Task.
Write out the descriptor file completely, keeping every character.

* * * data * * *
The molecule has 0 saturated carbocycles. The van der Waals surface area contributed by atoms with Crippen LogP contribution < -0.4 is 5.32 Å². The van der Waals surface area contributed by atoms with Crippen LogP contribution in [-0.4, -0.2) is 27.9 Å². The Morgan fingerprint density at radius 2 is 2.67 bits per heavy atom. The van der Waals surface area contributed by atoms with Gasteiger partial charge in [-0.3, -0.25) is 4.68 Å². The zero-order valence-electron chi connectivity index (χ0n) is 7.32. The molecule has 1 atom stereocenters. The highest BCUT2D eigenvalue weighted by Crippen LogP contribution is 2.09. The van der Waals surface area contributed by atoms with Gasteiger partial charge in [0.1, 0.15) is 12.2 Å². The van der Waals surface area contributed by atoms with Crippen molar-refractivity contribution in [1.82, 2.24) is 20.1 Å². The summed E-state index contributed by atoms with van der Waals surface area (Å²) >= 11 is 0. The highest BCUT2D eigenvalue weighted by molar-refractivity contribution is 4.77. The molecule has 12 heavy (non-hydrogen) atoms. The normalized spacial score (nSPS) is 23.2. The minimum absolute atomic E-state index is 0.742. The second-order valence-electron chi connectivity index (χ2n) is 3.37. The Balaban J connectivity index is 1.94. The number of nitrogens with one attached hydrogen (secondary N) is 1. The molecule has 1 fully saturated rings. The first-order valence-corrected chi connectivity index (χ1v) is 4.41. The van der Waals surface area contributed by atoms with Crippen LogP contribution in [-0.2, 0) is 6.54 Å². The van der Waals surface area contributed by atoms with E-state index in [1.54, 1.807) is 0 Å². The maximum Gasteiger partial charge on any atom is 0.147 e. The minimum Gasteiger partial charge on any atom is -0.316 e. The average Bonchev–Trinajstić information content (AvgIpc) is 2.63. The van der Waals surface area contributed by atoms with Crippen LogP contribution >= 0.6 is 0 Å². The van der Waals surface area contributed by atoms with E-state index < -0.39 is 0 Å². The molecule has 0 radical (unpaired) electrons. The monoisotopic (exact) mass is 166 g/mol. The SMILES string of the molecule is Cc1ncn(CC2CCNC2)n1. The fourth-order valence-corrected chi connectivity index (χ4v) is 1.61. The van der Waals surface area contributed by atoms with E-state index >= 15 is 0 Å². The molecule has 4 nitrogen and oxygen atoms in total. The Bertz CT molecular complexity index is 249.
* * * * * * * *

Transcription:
The molecule has 0 saturated carbocycles. The van der Waals surface area contributed by atoms with Crippen LogP contribution < -0.4 is 5.32 Å². The van der Waals surface area contributed by atoms with Crippen LogP contribution in [-0.4, -0.2) is 27.9 Å². The Morgan fingerprint density at radius 2 is 2.67 bits per heavy atom. The van der Waals surface area contributed by atoms with Gasteiger partial charge in [-0.3, -0.25) is 4.68 Å². The zero-order valence-electron chi connectivity index (χ0n) is 7.32. The molecule has 1 atom stereocenters. The highest BCUT2D eigenvalue weighted by Crippen LogP contribution is 2.09. The van der Waals surface area contributed by atoms with Gasteiger partial charge in [0.1, 0.15) is 12.2 Å². The van der Waals surface area contributed by atoms with Crippen molar-refractivity contribution in [1.82, 2.24) is 20.1 Å². The summed E-state index contributed by atoms with van der Waals surface area (Å²) >= 11 is 0. The highest BCUT2D eigenvalue weighted by molar-refractivity contribution is 4.77. The molecule has 12 heavy (non-hydrogen) atoms. The normalized spacial score (nSPS) is 23.2. The minimum absolute atomic E-state index is 0.742. The second-order valence-electron chi connectivity index (χ2n) is 3.37. The Balaban J connectivity index is 1.94. The number of nitrogens with one attached hydrogen (secondary N) is 1. The molecule has 1 fully saturated rings. The first-order valence-corrected chi connectivity index (χ1v) is 4.41. The van der Waals surface area contributed by atoms with Crippen LogP contribution in [-0.2, 0) is 6.54 Å². The van der Waals surface area contributed by atoms with E-state index in [1.54, 1.807) is 0 Å². The maximum Gasteiger partial charge on any atom is 0.147 e. The minimum Gasteiger partial charge on any atom is -0.316 e. The average Bonchev–Trinajstić information content (AvgIpc) is 2.63. The van der Waals surface area contributed by atoms with Crippen LogP contribution >= 0.6 is 0 Å². The van der Waals surface area contributed by atoms with E-state index < -0.39 is 0 Å². The molecule has 0 radical (unpaired) electrons. The monoisotopic (exact) mass is 166 g/mol. The SMILES string of the molecule is Cc1ncn(CC2CCNC2)n1. The fourth-order valence-corrected chi connectivity index (χ4v) is 1.61. The van der Waals surface area contributed by atoms with E-state index >= 15 is 0 Å². The molecule has 4 nitrogen and oxygen atoms in total. The Bertz CT molecular complexity index is 249.